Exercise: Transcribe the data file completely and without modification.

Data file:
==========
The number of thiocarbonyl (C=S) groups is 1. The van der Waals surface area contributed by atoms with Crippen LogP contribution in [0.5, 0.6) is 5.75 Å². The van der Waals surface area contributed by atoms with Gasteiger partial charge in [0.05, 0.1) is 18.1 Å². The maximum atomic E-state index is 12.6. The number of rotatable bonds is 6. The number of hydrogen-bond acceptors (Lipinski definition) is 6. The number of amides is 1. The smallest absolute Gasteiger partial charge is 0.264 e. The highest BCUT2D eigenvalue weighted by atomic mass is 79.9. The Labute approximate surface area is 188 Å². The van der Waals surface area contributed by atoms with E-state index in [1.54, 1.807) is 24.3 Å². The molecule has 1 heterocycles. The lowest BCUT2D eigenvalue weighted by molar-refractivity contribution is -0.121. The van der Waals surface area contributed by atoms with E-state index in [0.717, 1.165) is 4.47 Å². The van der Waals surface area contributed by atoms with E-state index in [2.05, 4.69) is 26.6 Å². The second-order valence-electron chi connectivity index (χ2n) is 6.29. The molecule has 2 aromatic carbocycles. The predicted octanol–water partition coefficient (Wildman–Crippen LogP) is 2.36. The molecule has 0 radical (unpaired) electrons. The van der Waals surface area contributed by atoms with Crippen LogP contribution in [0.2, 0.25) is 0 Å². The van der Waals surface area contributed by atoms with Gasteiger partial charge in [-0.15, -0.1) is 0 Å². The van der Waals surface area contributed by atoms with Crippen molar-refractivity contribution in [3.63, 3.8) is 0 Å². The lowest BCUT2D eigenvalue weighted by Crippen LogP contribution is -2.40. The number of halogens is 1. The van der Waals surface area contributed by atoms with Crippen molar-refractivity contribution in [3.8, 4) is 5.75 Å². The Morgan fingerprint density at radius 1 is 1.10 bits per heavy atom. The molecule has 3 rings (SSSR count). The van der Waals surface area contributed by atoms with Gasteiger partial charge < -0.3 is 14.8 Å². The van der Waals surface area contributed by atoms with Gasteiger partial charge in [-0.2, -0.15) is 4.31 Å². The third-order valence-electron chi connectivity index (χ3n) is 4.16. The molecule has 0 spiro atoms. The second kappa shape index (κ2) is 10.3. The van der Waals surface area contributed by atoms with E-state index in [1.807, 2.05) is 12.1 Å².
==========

The number of thiocarbonyl (C=S) groups is 1. The van der Waals surface area contributed by atoms with Crippen LogP contribution in [0.5, 0.6) is 5.75 Å². The van der Waals surface area contributed by atoms with Gasteiger partial charge in [0.05, 0.1) is 18.1 Å². The maximum atomic E-state index is 12.6. The number of rotatable bonds is 6. The number of hydrogen-bond acceptors (Lipinski definition) is 6. The number of amides is 1. The smallest absolute Gasteiger partial charge is 0.264 e. The highest BCUT2D eigenvalue weighted by atomic mass is 79.9. The Labute approximate surface area is 188 Å². The van der Waals surface area contributed by atoms with E-state index in [1.54, 1.807) is 24.3 Å². The molecule has 1 heterocycles. The lowest BCUT2D eigenvalue weighted by molar-refractivity contribution is -0.121. The van der Waals surface area contributed by atoms with E-state index in [0.717, 1.165) is 4.47 Å². The van der Waals surface area contributed by atoms with E-state index in [2.05, 4.69) is 26.6 Å². The second-order valence-electron chi connectivity index (χ2n) is 6.29. The molecule has 2 aromatic carbocycles. The predicted octanol–water partition coefficient (Wildman–Crippen LogP) is 2.36. The molecule has 0 radical (unpaired) electrons. The van der Waals surface area contributed by atoms with Crippen LogP contribution in [0.2, 0.25) is 0 Å². The van der Waals surface area contributed by atoms with Gasteiger partial charge in [-0.15, -0.1) is 0 Å². The van der Waals surface area contributed by atoms with Crippen molar-refractivity contribution in [3.63, 3.8) is 0 Å². The lowest BCUT2D eigenvalue weighted by Crippen LogP contribution is -2.40. The number of halogens is 1. The van der Waals surface area contributed by atoms with Crippen molar-refractivity contribution in [3.8, 4) is 5.75 Å². The Morgan fingerprint density at radius 1 is 1.10 bits per heavy atom. The molecule has 3 rings (SSSR count). The van der Waals surface area contributed by atoms with Gasteiger partial charge < -0.3 is 14.8 Å². The van der Waals surface area contributed by atoms with Gasteiger partial charge in [-0.2, -0.15) is 4.31 Å². The third-order valence-electron chi connectivity index (χ3n) is 4.16. The molecule has 0 spiro atoms. The second kappa shape index (κ2) is 10.3. The van der Waals surface area contributed by atoms with E-state index in [1.807, 2.05) is 12.1 Å².